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Goldman Sachs sees 35% chance of recession in 2 years

Yahoo Finance Live’s Julie Hyman and Brian Sozzi discuss Goldman Sachs pricing in a 35% chance of recession within the next two years.

Video Transcript

JULIE HYMAN: Here are the three things that you need to know right now on this Monday morning. And first up, we start with another recession call. This one is coming to us from Goldman Sachs. And it's putting a probability, so Goldman's economics team coming out with a new report, saying there is a 35% chance we could see a recession in the next two years, 15% in the next 12 months.

The chief economist, Jan Hatzius, among other things, is looking at the Fed's big challenge reducing the gap between jobs and workers, as well as slowing wage growth to a pace closer to its 2% inflation goal. So you've been on, like, watch, on hyper watch for these recession calls. I mean, as they go, this isn't, like, that high of a doom and gloom one. 35% in the next two years--

BRIAN SOZZI: Close to 50%, though.

JULIE HYMAN: 35% is close to-- that's really routing up--

BRIAN SOZZI: It's inching toward 50%. That's how we tend to write these stories up online. No, but Julie, how these calls usually work is, it takes one analyst or one economist to come out in the Street saying, hey, things are not going to look too good. And once somebody does that, they all seem to follow. That was Matt [? Musetti. ?]

Friend of our shows, Deutsche Bank, came out about two weeks ago and said, we see a recession. Now you see Goldman Sachs piling on. Essentially, they're saying, Julie, there's no soft landing. This notion that the Fed can magically raise rates, and the economy may or may not fall off a cliff, it's just pie in the sky stuff. That was my take here.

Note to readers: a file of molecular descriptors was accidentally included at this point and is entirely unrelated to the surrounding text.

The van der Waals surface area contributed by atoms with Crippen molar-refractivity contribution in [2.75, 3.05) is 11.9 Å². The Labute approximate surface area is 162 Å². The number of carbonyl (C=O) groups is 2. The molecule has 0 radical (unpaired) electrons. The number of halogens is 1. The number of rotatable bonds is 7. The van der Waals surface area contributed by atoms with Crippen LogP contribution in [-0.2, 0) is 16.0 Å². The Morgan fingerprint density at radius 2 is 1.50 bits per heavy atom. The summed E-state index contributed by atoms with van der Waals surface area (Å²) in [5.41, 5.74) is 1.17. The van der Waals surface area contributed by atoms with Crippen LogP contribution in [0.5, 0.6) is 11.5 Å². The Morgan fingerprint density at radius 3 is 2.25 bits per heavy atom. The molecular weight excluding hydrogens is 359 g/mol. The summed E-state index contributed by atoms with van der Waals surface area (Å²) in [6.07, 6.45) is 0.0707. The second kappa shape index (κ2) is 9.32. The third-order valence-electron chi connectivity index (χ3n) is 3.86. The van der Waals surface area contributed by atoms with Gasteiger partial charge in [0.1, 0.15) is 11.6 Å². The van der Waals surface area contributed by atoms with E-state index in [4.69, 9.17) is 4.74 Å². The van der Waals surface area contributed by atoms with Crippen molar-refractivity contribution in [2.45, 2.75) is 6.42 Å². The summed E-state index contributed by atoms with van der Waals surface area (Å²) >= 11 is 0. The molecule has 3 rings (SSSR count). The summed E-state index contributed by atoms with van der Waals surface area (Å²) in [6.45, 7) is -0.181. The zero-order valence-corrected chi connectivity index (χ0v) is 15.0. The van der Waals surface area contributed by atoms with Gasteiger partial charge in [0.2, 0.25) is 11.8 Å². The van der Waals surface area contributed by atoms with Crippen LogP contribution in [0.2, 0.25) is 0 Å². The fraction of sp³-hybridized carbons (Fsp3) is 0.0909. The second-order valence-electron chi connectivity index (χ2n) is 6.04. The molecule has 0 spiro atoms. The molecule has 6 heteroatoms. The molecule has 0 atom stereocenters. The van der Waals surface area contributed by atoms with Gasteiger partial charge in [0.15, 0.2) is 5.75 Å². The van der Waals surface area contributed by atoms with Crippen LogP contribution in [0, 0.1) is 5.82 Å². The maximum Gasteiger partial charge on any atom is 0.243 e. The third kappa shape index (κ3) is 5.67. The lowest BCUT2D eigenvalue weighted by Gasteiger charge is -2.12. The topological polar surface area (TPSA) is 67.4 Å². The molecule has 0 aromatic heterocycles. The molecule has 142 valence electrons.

JULIE HYMAN: OK, so my take was a little bit different. I skipped ahead to the end, where they said recession is not inevitable. And indeed, if you're looking at a 35% chance over the next two years that's not the majority. That's not 50%.

BRIAN SOZZI: So fair enough.

JULIE HYMAN: That's a third, right? So it's not a foregone conclusion at all. They talk about the post-COVID normalization and labor supply that is on the Fed's side, that we are still seeing these current drivers for inflation coming from what's happening with goods, what's happening with the supply chain. That should start to work itself out. So it's not 100%. 35% is very far from 100%.

BRIAN SOZZI: Fair enough. Like, look, keep in mind, this comes at the same time as China. China is dealing-- you know, we got that overnight data here. Retail sales in China continue to be under pressure.

JULIE HYMAN: Yeah, retail sales were down 3 and 1/2% in March. Now they just reported first quarter GDP that was up 4.8% on an annual pace, which is better than estimated. However, to your point, this doesn't really wait towards March, when there have been shutdowns in China that have really been affecting the GDP. Home sales, by the way, by volume in the first quarter in China, down 25.6%.

BRIAN SOZZI: It kind of gives you a hint of what could happen here with the mortgage rates on the 30-year above 5%, right?

JULIE HYMAN: Uh--

BRIAN SOZZI: We're not in sync here. You're not feeling my calls here today, Julie. It's OK. It's day one back in the studio. I'll win you over.

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